Many celebrate Philadelphia’s Rittenhouse Square as one of America’s best small urban parks.  I visited this summer and found it alive with activity. It’s a great model for DC’s similarly-sized Franklin Square, which the National Park Service is currently redesigning.

Rittenhouse Square. Photos by the author unless otherwise noted.

Rittenhouse Square has long had a reputation as an exceptional park. Jane Jacobs lionized it, highlighting the park’s wide variety of users over the course of a typical day, in her famous 1961 book, The Death and Life of Great American Cities. She said that the fact that many different types of users with different schedules passed through the park was essential to making it feel like a safe and appealing environment, unlike the other Philadelphia parks she described as “a pervert park” and “a skid row park”.

I visited Rittenhouse Square in the early afternoon on a Friday in late July, and while I didn’t stay long enough to see a change in the park’s users, I did see quite a variety of people there, including businesspeople in suits eating lunch, people walking dogs, several people doing yoga and other exercises, a couple of buskers, teenagers socializing, and an artist painting the scene.

Rittenhouse Square.

This wide variety of users is supported, in part, by the diverse uses in the neighborhood directly abutting the park.  A number of small restaurants line the streets facing the park, as do a church, a hotel, a large Barnes & Noble bookstore, a clothing store, and condominiums. The neighboring blocks include several other large churches, but also a wide variety of restaurants and stores and a number of condominiums and office buildings.

Could Franklin Square become DC’s Rittenhouse?

Although DC contains plenty of parkland—much of it controlled by the National Park Service— a common complaint is that the city has a shortage of good urban parks that attract a variety of users from the local community.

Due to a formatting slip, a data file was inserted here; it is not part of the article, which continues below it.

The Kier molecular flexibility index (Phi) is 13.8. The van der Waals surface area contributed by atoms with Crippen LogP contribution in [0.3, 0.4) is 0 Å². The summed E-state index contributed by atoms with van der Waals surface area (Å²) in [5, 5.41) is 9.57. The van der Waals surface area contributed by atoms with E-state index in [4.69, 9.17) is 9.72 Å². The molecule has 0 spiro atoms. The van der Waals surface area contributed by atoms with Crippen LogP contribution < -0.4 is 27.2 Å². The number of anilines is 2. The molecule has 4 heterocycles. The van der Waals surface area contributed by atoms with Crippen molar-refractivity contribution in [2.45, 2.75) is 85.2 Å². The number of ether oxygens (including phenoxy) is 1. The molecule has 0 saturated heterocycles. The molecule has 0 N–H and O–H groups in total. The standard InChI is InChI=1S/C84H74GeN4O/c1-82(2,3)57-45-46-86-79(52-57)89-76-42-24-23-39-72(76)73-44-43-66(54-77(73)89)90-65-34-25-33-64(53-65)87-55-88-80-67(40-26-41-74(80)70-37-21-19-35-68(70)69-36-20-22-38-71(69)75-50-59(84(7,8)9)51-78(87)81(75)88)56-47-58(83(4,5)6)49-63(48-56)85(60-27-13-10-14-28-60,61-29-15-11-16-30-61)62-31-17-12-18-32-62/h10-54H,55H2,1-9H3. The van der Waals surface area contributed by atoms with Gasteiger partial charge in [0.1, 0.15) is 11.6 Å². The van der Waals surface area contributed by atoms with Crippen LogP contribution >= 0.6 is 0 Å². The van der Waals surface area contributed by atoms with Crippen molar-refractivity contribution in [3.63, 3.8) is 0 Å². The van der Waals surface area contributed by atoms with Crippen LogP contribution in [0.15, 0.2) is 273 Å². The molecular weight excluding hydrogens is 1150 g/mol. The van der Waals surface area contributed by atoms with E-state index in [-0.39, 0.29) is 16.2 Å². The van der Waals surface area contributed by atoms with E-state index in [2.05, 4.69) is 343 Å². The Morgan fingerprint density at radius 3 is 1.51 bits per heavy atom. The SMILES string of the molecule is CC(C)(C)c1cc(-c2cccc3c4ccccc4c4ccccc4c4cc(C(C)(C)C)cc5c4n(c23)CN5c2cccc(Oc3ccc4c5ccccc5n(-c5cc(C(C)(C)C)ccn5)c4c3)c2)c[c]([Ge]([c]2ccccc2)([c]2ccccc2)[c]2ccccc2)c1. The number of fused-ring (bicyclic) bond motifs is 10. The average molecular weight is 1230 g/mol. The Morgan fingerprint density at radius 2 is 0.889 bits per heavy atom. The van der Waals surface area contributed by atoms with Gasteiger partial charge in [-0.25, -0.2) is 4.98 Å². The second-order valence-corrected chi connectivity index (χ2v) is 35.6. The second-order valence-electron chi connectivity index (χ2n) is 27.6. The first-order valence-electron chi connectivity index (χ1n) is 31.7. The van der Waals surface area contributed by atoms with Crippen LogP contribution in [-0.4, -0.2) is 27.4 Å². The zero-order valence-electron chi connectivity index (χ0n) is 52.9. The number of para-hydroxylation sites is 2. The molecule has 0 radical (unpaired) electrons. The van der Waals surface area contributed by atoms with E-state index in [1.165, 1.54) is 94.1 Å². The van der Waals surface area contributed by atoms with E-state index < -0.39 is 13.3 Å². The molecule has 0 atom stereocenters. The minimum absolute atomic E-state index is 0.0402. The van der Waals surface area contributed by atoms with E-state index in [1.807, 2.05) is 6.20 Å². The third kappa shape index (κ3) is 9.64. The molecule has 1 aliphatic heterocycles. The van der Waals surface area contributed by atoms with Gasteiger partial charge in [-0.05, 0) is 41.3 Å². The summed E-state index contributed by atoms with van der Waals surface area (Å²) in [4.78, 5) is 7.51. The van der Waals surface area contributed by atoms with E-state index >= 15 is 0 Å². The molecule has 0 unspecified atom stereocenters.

Franklin Square. Photo by Dan Malouff.

Franklin Square, which consists of just under five acres between K and I Streets in downtown DC, is similar in size to Rittenhouse Square, which is seven acres a few blocks south of Market Street in downtown Philadelphia. 

However, despite their similarities in size and location, the two parks couldn’t be more different.  They both date to the early 1800s and were both vibrant urban parks in the early 20th Century, but Franklin Park began to decay and fell into disuse as the rise of the automobile changed land use patterns in the District. Rittenhouse Square, on the other hand, continued to be well-used. 

Part of the reason for the difference in the parks’ fate may be the differences in their neighborhoods. While Franklin Square is located in a dense downtown neighborhood, it is largely surrounded by office buildings and businesses that cater to office workers, such as restaurants that are mainly open for breakfast and lunch.  This means that while it does attract office workers looking for an outdoor location to eat lunch, few others have reason to go there.  A lack of nearby residences, shopping, and public buildings means that there is little to draw people to the park on weekends, or on weekdays outside of the lunch hour.

Franklin Square. Photo by Mr.TinDC on Flickr.

The differing state of maintenance of the two parks likely plays a role as well.  Franklin Square’s last major redesign was completed in 1935, when the current fountain, plaza, and pathways were installed.  There was one major refurbishment in 1976 for the Bicentennial, but the park has not been well-maintained by the National Park Service, which owns and maintains the property, since.

Rittenhouse Square, on the other hand, has been well-maintained. The park is owned by the City of Philadelphia, but many recent improvements, including better lighting, landscaping, restoration of the park’s fountains, and the installation and stocking of dispensers for bags that dog owners can use to pick up after their animals have been projects of a non-profit called Friends of Rittenhouse Square that works with Philadelphia Parks and Recreation to maintain and operate the park.

Franklin Square redesign plans

Although little can be done about the disadvantages of Franklin Square’s location—-the high demand for downtown office space produces high rents and pushes out most other uses—-there is hope for improvements to the park itself.

An $18 million joint project between the National Park Service, the DC government, and the Downtown Business Improvement District to renovate the park and provide year-round programming is set to begin construction in January 2017.  The planned renovations include a cafe, improvements to the fountain at the park’s center, and a play area for children.

One day, Franklin Square might look like this:

Rendering of Franklin Square from the National Park Service.

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DW Rowlands is an adjunct chemistry professor and Prince George’s County native, currently living in College Park. More of their writing on transportation-related and other topics can be found on their website.  They also write on DC transportation and demographic issues for the DC Policy Center, where they are a Fellow. In their spare time, they volunteer for Prince George’s Advocates for Community-Based Transit. However, the views expressed here are their own.